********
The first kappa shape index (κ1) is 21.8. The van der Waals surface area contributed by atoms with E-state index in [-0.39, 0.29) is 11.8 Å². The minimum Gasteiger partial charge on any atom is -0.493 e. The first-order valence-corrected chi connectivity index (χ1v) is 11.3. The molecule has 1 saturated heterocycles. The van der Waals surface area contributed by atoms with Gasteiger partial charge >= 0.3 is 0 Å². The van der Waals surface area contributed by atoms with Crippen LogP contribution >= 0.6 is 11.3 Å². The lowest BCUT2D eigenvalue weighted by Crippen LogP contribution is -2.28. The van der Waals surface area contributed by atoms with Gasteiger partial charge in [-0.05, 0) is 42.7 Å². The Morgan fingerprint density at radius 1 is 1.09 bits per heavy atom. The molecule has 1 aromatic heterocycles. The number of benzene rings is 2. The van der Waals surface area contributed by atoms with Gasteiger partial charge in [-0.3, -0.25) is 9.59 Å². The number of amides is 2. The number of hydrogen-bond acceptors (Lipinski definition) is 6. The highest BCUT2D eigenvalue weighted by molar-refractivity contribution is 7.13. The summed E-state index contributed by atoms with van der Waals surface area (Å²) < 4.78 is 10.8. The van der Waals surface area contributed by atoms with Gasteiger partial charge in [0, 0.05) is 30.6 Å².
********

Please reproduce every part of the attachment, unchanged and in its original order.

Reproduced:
The first kappa shape index (κ1) is 21.8. The van der Waals surface area contributed by atoms with E-state index in [-0.39, 0.29) is 11.8 Å². The minimum Gasteiger partial charge on any atom is -0.493 e. The first-order valence-corrected chi connectivity index (χ1v) is 11.3. The molecule has 1 saturated heterocycles. The van der Waals surface area contributed by atoms with Gasteiger partial charge >= 0.3 is 0 Å². The van der Waals surface area contributed by atoms with Crippen LogP contribution >= 0.6 is 11.3 Å². The lowest BCUT2D eigenvalue weighted by Crippen LogP contribution is -2.28. The van der Waals surface area contributed by atoms with Gasteiger partial charge in [-0.05, 0) is 42.7 Å². The Morgan fingerprint density at radius 1 is 1.09 bits per heavy atom. The molecule has 1 aromatic heterocycles. The number of benzene rings is 2. The van der Waals surface area contributed by atoms with Gasteiger partial charge in [-0.3, -0.25) is 9.59 Å². The number of amides is 2. The number of hydrogen-bond acceptors (Lipinski definition) is 6. The highest BCUT2D eigenvalue weighted by molar-refractivity contribution is 7.13. The summed E-state index contributed by atoms with van der Waals surface area (Å²) < 4.78 is 10.8. The van der Waals surface area contributed by atoms with Gasteiger partial charge in [0, 0.05) is 30.6 Å².